CNBC

CNBC reporter Catherine Clifford spotlights C16 Biosciences, a startup co-founded by MIT alumni that is developing a palm oil alternative called Palmless. “What we are building is a platform technology that can produce all different kinds of microbial oils,” explains David Heller ’18, co-founder and head of operations at C16 Biosciences. “It’s definitely possible that we’re able to make other kinds of vegetable oil replacements in the future.” 

Associated Press

Principal research scientist Leo Anthony Celi speaks with Associated Press reporter Maddie Burakoff about how pulse oximeters can provide inaccurate readings in patients of color. Celi highlights how oxygen levels can also be measured by drawing blood out of an artery in the wrist, the “gold standard” for accuracy, but a method that is a a bit trickier and more painful. 

Forbes

Forbes reporter Marija Butkovic spotlights Alicia Chong Rodriguez MS ’18, Founder and CEO of Bloomer Tech, for her work in building a cardiovascular disease and stroke database that can generate non-invasive digital biomarkers. “We envision a world where the future of AI in healthcare performs the best it can in women,” says Chong Rodriguez. “We also have created a digital biomarker pipeline where our digital biomarkers can explain, influence, and even improve health outcomes for women.”

CNN

Temporal thermometers may be less accurate than oral thermometers in detecting fevers among hospitalized Black patients, reports Jacqueline Howard for CNN. This “really reflects the much bigger systematic problem that we have now in the way we design, we innovate, we develop health products – not just medical devices but also medications and interventions,” says Principal Research Scientist Leo Anthony Celi. “We really need to step up in terms of making sure that the research we perform is more inclusive so that we avoid these unintended consequences of the technology that we develop.”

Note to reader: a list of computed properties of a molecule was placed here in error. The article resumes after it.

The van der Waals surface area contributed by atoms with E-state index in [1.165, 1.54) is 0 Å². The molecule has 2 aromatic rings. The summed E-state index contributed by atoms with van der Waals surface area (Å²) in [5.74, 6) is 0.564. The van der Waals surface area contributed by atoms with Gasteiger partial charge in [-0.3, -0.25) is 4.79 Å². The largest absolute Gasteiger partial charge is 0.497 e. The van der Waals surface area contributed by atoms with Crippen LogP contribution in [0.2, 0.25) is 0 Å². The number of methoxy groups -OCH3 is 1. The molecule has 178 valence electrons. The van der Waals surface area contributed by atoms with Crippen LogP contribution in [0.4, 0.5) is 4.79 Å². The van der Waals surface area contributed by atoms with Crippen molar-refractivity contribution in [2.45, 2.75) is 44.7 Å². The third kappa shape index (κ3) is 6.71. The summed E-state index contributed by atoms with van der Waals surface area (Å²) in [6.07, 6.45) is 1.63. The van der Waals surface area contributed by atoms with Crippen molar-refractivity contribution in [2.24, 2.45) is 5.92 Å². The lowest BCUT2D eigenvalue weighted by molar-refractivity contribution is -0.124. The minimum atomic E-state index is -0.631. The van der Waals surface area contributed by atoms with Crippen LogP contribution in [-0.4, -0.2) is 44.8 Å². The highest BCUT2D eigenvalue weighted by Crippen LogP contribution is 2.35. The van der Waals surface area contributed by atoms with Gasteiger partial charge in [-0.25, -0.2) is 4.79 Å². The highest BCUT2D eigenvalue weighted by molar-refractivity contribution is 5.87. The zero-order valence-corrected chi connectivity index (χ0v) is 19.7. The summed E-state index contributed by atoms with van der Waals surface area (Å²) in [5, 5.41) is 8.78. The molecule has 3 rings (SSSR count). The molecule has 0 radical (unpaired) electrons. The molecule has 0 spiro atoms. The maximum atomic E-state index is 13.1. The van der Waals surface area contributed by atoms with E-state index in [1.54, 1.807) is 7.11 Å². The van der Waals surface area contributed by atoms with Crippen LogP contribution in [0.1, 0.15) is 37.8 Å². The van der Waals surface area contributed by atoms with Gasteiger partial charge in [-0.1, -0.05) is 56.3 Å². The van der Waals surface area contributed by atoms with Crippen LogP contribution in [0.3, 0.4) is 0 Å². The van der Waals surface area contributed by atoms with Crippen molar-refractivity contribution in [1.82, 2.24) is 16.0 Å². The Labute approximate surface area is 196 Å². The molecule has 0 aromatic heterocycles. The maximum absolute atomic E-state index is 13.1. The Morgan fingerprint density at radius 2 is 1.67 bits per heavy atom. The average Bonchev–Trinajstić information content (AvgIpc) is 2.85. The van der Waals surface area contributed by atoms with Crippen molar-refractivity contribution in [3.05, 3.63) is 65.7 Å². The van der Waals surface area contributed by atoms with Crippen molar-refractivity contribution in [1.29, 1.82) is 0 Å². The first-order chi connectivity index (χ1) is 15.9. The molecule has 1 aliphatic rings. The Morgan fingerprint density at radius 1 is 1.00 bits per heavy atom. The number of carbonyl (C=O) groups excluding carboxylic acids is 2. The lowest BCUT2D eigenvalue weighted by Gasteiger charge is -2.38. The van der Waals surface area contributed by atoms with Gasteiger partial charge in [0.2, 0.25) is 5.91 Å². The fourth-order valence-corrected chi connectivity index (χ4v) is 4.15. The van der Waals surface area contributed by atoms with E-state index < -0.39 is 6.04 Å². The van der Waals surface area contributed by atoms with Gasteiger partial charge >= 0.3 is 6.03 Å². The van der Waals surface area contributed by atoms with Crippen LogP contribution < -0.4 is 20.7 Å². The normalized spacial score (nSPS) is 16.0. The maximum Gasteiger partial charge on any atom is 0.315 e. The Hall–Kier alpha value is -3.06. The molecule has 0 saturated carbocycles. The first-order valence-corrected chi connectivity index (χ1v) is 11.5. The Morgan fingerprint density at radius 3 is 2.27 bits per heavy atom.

The Boston Globe

CAMP4, a startup founded by Prof. Richard Young, is developing a new class of RNA-based therapies to treat genetic diseases, reports Ryan Cross for The Boston Globe. The “startup’s experimental approach will allow it to dial up the output of genes to treat genetic diseases, with an initial focus on a severe form of epilepsy and life-threatening live diseases,” writes Cross.

Reuters

Principal Research Scientist Leo Anthony Celi oversaw a study which found that people of color were given significantly less supplemental oxygen than white people because of inaccuracies in pulse oximeter readings, reports Nancy Lapid for Reuters. “Nurses and doctors make the wrong decisions and end up giving less oxygen to people of color because they are fooled [by incorrect readings from pulse oximeters],” says Celi.

Fast Company

Rob Morris PhD ’14 has dedicated his career to easing access to mental health services online, reports Shalene Gupta for Fast Company. “When you search for a flight on Google, you get directed to these options that make you instantly buy a flight,” he says. “The interface is beautiful. But when you look up mental health, it’s not great. I want to do for mental health what Google did for flights.”